Social Situation Monitor is now on-line
Each year the Social Situation Monitor:
- carries out policy-relevant analysis and research on the current socio-economic situation in the EU on the basis of the most recent available data,
- examines major issues which are features of the situation or affect it with the aim of providing evidence on which to base policy-making across the EU.
The key findings and previous research notes are now available on the European Commission website.

Quick scan service for Israeli NLO: Poverty Alleviation and Outsourcing/Privatization of Social Services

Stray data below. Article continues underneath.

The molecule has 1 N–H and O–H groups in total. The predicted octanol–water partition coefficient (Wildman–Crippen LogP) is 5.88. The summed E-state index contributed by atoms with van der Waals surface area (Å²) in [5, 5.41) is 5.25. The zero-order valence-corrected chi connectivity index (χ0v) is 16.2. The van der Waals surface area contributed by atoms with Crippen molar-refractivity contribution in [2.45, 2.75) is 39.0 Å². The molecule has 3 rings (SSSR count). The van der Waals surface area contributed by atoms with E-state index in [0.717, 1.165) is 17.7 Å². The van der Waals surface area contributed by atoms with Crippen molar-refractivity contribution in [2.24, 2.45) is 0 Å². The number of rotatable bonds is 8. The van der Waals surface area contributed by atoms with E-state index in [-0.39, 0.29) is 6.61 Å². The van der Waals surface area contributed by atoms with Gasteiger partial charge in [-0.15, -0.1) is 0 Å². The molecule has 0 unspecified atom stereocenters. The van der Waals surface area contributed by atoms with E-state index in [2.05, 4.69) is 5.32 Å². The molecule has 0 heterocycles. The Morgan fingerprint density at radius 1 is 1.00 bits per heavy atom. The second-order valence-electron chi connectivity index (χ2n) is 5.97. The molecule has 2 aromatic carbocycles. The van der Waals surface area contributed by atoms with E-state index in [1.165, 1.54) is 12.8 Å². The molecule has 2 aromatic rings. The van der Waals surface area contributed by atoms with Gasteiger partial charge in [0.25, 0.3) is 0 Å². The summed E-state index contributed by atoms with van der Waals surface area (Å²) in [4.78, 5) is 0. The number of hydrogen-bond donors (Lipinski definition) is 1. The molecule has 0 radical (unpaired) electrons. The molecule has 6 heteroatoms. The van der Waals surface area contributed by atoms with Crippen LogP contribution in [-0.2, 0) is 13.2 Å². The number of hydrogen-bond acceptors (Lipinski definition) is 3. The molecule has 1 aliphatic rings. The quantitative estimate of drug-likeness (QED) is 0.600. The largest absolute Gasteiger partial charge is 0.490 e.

At the request of our Israeli National Liaison Official (NLO) Renée Techelet, Ricardo Rodrigues and Pieter Vanhuysse performed a quick scan survey on issues regarding poverty alleviation approaches especially in mixed cities, as well as outsourcing/privatization of social services in the UK. For instance the latest policy document on poverty from the UK Department of Work and Pensions, which includes a progress report on service delivery at national and local level, in government and across the private and voluntary sectors. Similarly, the current government in the UK has set out to accelerate the transfer delivery of the UK’s public social services to the private sector, using a variety of models, as summarised in a recent report on privatisation of social services in the UK. For more information contact Pieter Vanhuysse.